Feb 21, 2020

Reducing Social Isolation & Loneliness in Older Adults

The topics of social isolation and loneliness have garnered an increasing amount of attention in the last 5 years. Landmark research conducted by the National Institute of Aging showed that both can lead to negative health outcomes, including great risk for depression, a weakened immune system, diabetes, cardiac disease and cognitive decline. Fortunately, there are ways to identify the risk factors and provide interventions that can help combat potential life-shortening effects in the older adult population.

The Difference Between Social Isolation and Loneliness

 In order to understand how to intervene when you believe someone is socially isolated or lonely, we must first recognize how the two, though related, are in fact different. Dr. John Cacioppo, former director of the Center for Cognitive and Social Neuroscience at the University of Chicago, identified that social isolation is the objective, physical separation from others that can often occur when someone lives alone. Loneliness, however, is a subjective feeling of being alone or separated from others. Loneliness can occur even when someone lives in community with others, when no meaningful interactions occurring or if they feel like they are not understood. Being physically apart from others and no longer having the opportunity to make connections, engage in conversations can certainly lead to feelings of loneliness.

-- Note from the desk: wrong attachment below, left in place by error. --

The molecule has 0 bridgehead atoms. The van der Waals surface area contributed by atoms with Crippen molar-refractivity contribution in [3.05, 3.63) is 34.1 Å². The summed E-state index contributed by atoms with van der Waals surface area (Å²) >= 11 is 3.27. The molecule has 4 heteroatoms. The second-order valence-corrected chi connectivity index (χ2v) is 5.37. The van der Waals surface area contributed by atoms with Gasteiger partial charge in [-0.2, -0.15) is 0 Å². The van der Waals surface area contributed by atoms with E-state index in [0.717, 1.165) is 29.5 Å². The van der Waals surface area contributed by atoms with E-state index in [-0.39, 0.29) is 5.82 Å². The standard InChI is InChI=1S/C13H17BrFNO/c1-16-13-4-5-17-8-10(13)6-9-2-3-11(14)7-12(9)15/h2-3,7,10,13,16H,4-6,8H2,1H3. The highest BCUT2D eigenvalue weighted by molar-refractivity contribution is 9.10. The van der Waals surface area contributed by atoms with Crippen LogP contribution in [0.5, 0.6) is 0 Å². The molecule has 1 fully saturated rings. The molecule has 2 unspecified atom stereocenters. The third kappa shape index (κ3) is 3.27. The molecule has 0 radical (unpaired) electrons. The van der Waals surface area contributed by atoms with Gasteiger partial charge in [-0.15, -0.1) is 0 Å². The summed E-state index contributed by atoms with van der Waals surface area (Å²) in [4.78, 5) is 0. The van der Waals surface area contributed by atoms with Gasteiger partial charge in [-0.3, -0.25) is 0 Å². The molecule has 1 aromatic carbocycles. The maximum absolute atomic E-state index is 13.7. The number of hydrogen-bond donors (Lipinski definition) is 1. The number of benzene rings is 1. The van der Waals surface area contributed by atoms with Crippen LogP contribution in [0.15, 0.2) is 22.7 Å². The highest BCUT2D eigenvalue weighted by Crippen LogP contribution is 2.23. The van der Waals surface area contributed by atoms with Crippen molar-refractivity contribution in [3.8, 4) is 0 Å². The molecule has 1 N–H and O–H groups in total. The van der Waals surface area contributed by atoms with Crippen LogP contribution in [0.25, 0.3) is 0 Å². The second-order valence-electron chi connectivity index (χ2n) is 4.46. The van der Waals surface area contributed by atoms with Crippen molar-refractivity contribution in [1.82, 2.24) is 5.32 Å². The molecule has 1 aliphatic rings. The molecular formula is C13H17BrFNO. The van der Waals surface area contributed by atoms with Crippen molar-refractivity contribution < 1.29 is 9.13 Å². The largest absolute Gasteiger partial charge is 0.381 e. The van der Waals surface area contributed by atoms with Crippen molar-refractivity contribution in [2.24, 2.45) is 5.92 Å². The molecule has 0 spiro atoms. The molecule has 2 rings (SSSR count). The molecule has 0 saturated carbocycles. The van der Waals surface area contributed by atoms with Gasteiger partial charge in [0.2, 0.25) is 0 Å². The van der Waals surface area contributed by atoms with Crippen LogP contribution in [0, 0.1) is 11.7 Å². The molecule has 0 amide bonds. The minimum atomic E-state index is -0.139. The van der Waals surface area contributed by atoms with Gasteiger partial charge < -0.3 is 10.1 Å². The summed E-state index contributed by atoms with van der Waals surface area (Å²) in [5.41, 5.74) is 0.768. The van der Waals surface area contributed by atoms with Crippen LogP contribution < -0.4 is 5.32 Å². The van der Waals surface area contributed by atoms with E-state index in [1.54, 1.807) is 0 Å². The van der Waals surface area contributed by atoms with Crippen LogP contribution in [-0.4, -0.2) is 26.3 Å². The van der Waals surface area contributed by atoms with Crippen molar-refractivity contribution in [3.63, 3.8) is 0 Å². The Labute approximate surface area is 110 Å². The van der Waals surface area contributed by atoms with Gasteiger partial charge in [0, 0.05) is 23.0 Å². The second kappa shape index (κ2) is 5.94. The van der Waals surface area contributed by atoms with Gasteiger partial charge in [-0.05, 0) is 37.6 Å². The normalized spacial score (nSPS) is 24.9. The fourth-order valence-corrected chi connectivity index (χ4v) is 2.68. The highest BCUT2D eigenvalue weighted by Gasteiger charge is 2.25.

Risk Factors for Social Isolation vs. Risk Factors for Loneliness in Older Adults

Because social isolation and loneliness don’t always co-exist, it’s important to identify the risk factors for each. Most common risk factors for isolation in the older adult population include:

  • loss of a spouse or long-term partner, adult children moving away
  • loss of a close friend or friends, due to illness, move or passing
  • loss of mobility and transportation

When someone has to adjust to living alone after being married or partnered for most of their adult life, this can have devastating consequences on physical and mental health, especially if there aren’t other family members or friends close-by who can come by more often following the loss. Additionally, older adults will start losing their friends as years go by and they may have a very hard time replacing those relationships or the activities they shared with that friend. Last, when an older adult makes the decision to stop driving, or their family member makes the decision for them, it will often lead to a period of time of not knowing how to get from one place to another or to places they once enjoyed.

When it comes to loneliness, the most common risk factors in older adults are:

  • rejecting offers for connection from family members, neighbors or community members – can indicate lack satisfying contact
  • lack of willingness to share ideas with others – can indicate not feeling valued by the broader community
  • loss of interest in contributing in any meaningful way to others – can indicate a sense that life lacks meaning or purpose